Samba. It's an evocative word, calling to mind complex rhythms, melodies at once soothing and seductive.
Samba Bom - literally, "good samba", is a St. Louis-based ensemble whose diverse backgrounds join together to
celebrate the Brazilian sound with Samba Mundo, their first release. Listen to these 10 tracks, from landmark sambas
to the group's original compositions, and you'll hear a rich sampliBrazil's diverse musical heritage. Inventive
arrangements are a staple of Samba Bom's repertoire. Cuts like Baden Powell's afro-samba Berimbau and the familiar
melody of Ari Barroso's 1939 classic "Aquarela do Brasil" (used so effectively in Terry Gilliam's film fantasy Brazil)
get fresh interpretations here by guitarist and arranger Luciano Antonio. Even an American pop standard like
"Fly Me to the Moon" takes on a new life with a pulsating Brazilian makeover. Why? Why not! Samba Bom founder
Moacyr Marchini feels that mixing of musical cultures only enhances the versatility (and likeability) of the Brazilian sound.
Samba Bom pianist and arranger Tomoko Akiho contributes three original compositions to this CD. "If I don't have a story, I can?t
says Tomoko, and each of her instrumentals were inspired by unique imagery. "Clock (Maquina do Tempo)" is a brisk
choro-style samba that brings to mind a flea-market find, an antique timepiece that runs too fast. The bossa nova styling
of "Saudade (Nostalgia)" reminds Tomoko of the beautiful ocean surrounding her native Japan, calling to mind nostalgic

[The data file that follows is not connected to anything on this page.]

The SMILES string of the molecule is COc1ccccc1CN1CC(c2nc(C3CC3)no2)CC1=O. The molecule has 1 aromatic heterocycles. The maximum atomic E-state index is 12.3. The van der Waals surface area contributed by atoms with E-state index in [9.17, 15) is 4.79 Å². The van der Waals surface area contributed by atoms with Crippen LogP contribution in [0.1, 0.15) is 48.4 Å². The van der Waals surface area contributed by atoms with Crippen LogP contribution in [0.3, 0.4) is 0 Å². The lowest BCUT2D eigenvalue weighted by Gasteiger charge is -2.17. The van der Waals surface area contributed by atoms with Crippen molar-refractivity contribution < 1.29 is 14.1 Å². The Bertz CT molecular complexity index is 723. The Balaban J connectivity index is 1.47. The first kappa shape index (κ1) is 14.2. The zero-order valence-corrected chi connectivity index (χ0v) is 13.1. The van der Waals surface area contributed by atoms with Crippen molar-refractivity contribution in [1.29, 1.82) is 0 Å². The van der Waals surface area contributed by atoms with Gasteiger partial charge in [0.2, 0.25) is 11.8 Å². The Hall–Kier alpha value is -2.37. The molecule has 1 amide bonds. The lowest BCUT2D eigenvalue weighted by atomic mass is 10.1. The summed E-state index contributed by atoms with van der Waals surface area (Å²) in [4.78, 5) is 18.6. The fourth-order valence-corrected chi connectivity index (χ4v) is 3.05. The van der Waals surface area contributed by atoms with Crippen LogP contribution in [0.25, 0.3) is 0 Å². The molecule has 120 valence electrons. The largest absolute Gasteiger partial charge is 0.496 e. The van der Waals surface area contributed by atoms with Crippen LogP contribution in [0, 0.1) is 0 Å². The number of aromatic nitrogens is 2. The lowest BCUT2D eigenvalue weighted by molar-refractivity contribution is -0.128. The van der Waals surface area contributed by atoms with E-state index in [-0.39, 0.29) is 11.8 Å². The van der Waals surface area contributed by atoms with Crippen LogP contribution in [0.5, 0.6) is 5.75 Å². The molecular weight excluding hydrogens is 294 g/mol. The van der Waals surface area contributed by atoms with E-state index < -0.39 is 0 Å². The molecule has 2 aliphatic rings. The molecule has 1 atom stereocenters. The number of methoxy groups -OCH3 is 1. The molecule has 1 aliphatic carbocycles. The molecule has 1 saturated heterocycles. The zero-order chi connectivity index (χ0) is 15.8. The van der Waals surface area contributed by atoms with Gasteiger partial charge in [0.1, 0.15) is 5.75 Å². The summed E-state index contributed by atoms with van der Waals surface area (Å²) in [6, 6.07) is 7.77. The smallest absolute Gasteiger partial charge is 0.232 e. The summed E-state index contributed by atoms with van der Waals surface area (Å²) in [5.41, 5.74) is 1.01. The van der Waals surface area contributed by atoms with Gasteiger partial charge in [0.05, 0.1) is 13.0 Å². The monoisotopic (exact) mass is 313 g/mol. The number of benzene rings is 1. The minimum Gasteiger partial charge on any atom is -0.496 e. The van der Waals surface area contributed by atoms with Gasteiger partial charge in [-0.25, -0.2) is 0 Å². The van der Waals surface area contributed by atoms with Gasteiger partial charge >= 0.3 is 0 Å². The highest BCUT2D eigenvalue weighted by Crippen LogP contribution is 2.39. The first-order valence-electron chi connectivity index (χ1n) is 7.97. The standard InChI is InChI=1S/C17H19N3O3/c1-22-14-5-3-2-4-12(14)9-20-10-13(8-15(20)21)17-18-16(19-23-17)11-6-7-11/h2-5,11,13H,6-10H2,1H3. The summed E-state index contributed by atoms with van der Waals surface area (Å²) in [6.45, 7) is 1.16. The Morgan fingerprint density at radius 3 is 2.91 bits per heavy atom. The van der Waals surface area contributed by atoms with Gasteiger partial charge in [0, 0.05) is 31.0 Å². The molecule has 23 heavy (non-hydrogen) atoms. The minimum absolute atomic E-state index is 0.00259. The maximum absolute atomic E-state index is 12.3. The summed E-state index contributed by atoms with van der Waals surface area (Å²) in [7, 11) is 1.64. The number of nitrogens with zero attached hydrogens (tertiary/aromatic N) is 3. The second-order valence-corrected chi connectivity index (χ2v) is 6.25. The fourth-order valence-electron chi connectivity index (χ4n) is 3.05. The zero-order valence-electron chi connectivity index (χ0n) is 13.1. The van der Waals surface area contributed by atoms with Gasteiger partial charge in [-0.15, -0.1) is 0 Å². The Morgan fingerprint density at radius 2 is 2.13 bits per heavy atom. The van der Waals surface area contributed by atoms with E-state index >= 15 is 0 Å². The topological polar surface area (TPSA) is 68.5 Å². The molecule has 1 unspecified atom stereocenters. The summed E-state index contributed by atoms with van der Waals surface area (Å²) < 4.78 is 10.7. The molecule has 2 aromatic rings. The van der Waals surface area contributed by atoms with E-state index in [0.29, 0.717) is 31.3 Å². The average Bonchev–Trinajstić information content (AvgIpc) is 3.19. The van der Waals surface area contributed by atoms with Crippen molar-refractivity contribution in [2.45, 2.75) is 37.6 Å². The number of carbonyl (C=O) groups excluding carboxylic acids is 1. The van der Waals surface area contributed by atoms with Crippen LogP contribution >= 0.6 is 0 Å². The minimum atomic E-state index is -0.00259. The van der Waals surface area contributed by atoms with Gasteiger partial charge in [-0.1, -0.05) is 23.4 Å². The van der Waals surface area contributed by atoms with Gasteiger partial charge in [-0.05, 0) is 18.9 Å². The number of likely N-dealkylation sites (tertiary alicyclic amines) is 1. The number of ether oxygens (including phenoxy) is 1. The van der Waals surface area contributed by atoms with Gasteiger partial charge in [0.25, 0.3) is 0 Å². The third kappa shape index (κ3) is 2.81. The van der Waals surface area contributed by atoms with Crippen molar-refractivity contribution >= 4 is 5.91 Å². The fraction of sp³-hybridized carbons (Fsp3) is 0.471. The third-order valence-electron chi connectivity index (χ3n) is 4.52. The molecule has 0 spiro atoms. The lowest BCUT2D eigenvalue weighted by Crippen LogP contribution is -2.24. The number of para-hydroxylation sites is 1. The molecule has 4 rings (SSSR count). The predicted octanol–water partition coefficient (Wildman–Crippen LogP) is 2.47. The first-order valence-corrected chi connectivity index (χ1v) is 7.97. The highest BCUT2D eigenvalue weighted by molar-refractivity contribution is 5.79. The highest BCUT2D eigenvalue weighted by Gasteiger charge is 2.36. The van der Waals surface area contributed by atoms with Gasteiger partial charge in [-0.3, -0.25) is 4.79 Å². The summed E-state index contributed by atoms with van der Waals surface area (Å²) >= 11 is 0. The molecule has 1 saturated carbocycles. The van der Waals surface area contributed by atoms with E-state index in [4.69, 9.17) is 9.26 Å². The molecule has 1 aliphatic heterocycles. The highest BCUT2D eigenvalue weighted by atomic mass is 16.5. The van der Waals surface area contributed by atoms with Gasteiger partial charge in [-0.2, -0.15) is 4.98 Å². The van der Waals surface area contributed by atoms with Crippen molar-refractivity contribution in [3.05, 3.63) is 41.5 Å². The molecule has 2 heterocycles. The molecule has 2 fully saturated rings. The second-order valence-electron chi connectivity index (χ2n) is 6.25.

images of her old life blended with her new life in the U.S. "Rain (Chuvisco)" reminds her of tears, a feeling conveyed in
a simple but poignant melody. Samba Mundo also features original compositions from percussionist and vocalist Moacyr Marchini.
Traditional samba music has been a part of his life since his childhood in São Paulo, Brazil. "Chuva de Verão (Summer Rain)"
blends the influence of forró, a music genre from the rural nordeste (think Brazilian country-western), with a more
straightforward samba rhythm. Marchini also collaborates with Luciano Antonio on the ballad "A Lua e a Rosa (India)".
And not to be outdone, Marchini's music takes a turn toward rock with "What If?". All of the tracks on Samba Mundo
underscore the rich percussive tradition of Brazilian music. Nowhere is that more evident than with the lively "Batucada"
(literally a percussive Brazilian jam session), a joyous celebration of rhythm pure and strong that transports the listener
to the streets of Rio at Carnival time. Enjoy these sounds of Brazil, this world of samba. Samba bom!
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